Goodnight said SAS faces big data challenges in looking for new and better ways to do predictive modeling for customers who have enormous data sets and short reporting windows. He cited a banking solution that has reduced risk computation times down from 18 hours to 15 minutes and a retail solution that examines two years’ worth of point-of-sale data in an hour and a half to optimize pricing. “The data is big, but it gets confounded by the fact that you want to analyze it and do forecasting on it,” he said. “Using a large array of grid computers, we can harness the power of all those [data points]in parallel. It lets you do things you never thought about before because the data was just way too big. We’re having a lot of fun right now working on these kinds of problems.”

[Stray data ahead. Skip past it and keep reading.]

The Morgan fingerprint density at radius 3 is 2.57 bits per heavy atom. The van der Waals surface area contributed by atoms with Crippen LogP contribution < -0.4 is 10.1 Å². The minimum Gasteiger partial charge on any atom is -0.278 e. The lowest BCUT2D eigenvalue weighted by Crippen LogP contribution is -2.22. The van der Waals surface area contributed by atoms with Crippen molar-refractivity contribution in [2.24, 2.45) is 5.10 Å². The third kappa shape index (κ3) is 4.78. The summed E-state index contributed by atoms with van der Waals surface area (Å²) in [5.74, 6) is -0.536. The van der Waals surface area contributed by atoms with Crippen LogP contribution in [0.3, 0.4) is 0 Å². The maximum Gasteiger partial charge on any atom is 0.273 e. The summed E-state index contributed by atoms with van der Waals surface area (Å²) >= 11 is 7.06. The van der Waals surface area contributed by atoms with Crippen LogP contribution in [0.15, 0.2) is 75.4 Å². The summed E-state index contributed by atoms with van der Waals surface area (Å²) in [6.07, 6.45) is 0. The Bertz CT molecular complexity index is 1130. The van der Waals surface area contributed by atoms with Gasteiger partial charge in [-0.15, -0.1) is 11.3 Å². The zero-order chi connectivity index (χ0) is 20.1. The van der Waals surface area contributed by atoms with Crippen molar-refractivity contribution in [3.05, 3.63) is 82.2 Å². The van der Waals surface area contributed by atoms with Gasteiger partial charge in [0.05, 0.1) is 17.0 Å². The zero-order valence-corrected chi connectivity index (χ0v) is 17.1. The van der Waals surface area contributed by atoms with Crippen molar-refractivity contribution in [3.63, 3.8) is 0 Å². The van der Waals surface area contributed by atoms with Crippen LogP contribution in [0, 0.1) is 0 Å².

Where do you see the greatest opportunities in big data over the next five years?
“The idea of doing a risk computation before you make a portfolio move, before you make a sale or a trade … most risk managers have never even thought of doing such a thing. It’s not possible, but what if it were? That would change a lot of people’s behavior,” Goodnight said.
Bishop argued that some would say it wasn’t necessary to look at the full data set, that a subset would suffice.
The audience erupted in laughter at Goodnight’s reply. “Well, that’s what you said when you couldn’t look at the whole data set.” The very best fit, he said, is always going to be found looking at all the data.
Bishop consented that disasters such as the recent financial meltdown and mortgage crisis could have possibly been prevented with risk computation on historical data of this sort.